Des O’Toole, President of the Irish Bioenergy Association, said: “We support the call for a 70 per cent target for renewable electricity by 2030 and we believe that the bioenergy sector will play a crucial role in delivering on this ambitious target.
“With the output from our domestic forests expected to double over the next 15 years, CHP utilising locally sourced biomass offers the potential to produce renewable electricity for large energy users and supports the sustainable growth of the forestry sector, which in turn will ensure continued economic vibrancy and employment across rural Ireland.”
Grattan Healy, Chairman of the Irish Wind Farmers Association, said: “Renewables are a key to the revitalisation of rural Ireland because they are by nature a dispersed resource which everyone can tap into, creating local employment and reducing imports nationally and locally of expensive and damaging fossil fuels.
“Setting a stretching but technically and economically feasible target of 70 per cent renewable electricity for 2030 would galvanise the preservation and growth of rural communities.”
Garry Connolly, President of Host in Ireland, which represents data hosting partners, said: “Ireland’s ability to become a leader in the renewable energy space will assist significantly in keeping Ireland in the top tier of Global Data Centre Clusters. Host In Ireland are in full support of a 70 percent renewable target in our mission to become as eco-friendly as our sister countries.”
Peter Duffy, President of the Irish Energy Storage Association, said: “The energy storage industry in Ireland is developing rapidly and will be well capable of supporting a 70 per cent renewable electricity target both in terms of facilitating the variability of renewable generation and also providing grid stability.”
Peter Coyle, Chairperson of the Marine Renewables Industry Association, representing the emerging marine energy technologies, said: “We welcome the challenging target set by the study for renewable sourced electricity. We envisage that ‘floating wind’ and wave energy technologies can play an important part in achieving this goal.”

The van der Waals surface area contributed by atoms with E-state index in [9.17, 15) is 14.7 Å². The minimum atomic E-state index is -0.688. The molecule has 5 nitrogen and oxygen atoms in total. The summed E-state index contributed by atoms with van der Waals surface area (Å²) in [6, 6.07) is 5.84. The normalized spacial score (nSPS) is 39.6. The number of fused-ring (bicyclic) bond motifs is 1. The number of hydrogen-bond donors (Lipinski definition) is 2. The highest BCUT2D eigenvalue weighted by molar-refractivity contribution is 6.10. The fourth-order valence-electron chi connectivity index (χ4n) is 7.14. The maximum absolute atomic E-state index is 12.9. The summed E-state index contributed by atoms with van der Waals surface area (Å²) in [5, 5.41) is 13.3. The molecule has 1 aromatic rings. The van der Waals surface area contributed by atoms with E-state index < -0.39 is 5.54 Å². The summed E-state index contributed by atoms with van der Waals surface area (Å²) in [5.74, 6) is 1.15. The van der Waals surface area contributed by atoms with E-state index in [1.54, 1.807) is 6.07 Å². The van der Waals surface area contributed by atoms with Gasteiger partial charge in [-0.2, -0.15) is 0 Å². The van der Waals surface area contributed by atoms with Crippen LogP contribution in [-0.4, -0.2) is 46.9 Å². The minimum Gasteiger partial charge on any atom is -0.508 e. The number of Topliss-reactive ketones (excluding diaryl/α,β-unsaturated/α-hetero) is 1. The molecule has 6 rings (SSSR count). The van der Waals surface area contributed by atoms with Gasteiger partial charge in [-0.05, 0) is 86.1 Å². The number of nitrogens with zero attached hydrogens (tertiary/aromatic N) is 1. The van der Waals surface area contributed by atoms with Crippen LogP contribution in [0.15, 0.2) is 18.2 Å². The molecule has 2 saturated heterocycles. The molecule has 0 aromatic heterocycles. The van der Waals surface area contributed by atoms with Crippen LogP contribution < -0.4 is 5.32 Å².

Paddy Turnbull, Chairperson of Smart Grid Ireland, said: “Smart Grid Ireland fully endorses this push to achieve 70% renewables by 2030. Putting this target into our national policy will fully align Ireland with the worldwide consensus that that climate change is an imminent threat that can be addressed through the decarbonisation of the global energy system.
“Ireland is already a world leader in using renewables to supply the national electricity grid and the role of grid network is critical to the achievement of this strategic goal. There will be key benefits for the Irish economy as it will encourage innovation in renewable energy which will have long-term benefits for consumers.”
Notes to Editor
In June 2018 the EU agreed to increase the share of renewables in energy to 32 per cent by 2030 and in December the Irish Government will publish its draft National Energy and Climate Plan (NECP).
This plan will set out Ireland’s 2030 renewable energy target and likely will, like the 2020 target, be broken down across the electricity, heat and transport sectors.
It is expected that Ireland will be one of two EU countries to miss our 2020 target of 16 per